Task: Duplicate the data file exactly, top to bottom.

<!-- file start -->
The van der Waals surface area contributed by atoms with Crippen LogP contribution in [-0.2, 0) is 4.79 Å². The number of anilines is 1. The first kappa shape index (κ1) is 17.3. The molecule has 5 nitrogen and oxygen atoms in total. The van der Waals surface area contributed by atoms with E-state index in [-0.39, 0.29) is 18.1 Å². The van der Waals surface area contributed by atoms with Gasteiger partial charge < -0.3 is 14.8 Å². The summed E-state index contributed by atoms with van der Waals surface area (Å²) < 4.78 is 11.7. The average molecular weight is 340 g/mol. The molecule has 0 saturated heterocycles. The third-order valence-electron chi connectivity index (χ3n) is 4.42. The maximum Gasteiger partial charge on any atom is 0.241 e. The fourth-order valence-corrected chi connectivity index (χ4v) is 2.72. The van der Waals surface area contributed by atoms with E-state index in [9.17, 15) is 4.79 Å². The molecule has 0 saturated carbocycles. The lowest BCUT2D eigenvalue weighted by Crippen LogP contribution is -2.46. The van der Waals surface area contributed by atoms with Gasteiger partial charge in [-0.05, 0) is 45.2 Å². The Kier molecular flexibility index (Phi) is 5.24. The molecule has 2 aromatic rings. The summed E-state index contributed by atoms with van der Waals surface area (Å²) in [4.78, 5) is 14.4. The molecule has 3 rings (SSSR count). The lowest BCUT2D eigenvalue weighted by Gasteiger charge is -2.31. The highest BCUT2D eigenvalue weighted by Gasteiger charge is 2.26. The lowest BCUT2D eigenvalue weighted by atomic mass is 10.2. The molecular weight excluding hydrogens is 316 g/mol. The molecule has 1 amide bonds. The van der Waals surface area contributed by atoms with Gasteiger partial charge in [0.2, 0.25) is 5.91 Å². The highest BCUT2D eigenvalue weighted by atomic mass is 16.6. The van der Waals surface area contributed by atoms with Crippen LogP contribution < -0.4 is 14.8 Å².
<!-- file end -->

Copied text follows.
The van der Waals surface area contributed by atoms with Crippen LogP contribution in [-0.2, 0) is 4.79 Å². The number of anilines is 1. The first kappa shape index (κ1) is 17.3. The molecule has 5 nitrogen and oxygen atoms in total. The van der Waals surface area contributed by atoms with E-state index in [-0.39, 0.29) is 18.1 Å². The van der Waals surface area contributed by atoms with Gasteiger partial charge < -0.3 is 14.8 Å². The summed E-state index contributed by atoms with van der Waals surface area (Å²) < 4.78 is 11.7. The average molecular weight is 340 g/mol. The molecule has 0 saturated heterocycles. The third-order valence-electron chi connectivity index (χ3n) is 4.42. The maximum Gasteiger partial charge on any atom is 0.241 e. The fourth-order valence-corrected chi connectivity index (χ4v) is 2.72. The van der Waals surface area contributed by atoms with E-state index in [9.17, 15) is 4.79 Å². The molecule has 0 saturated carbocycles. The lowest BCUT2D eigenvalue weighted by Crippen LogP contribution is -2.46. The van der Waals surface area contributed by atoms with Gasteiger partial charge in [-0.05, 0) is 45.2 Å². The Kier molecular flexibility index (Phi) is 5.24. The molecule has 2 aromatic rings. The summed E-state index contributed by atoms with van der Waals surface area (Å²) in [4.78, 5) is 14.4. The molecule has 3 rings (SSSR count). The lowest BCUT2D eigenvalue weighted by Gasteiger charge is -2.31. The highest BCUT2D eigenvalue weighted by Gasteiger charge is 2.26. The lowest BCUT2D eigenvalue weighted by atomic mass is 10.2. The molecular weight excluding hydrogens is 316 g/mol. The molecule has 1 amide bonds. The van der Waals surface area contributed by atoms with Gasteiger partial charge in [0.2, 0.25) is 5.91 Å². The highest BCUT2D eigenvalue weighted by atomic mass is 16.6. The van der Waals surface area contributed by atoms with Crippen LogP contribution < -0.4 is 14.8 Å².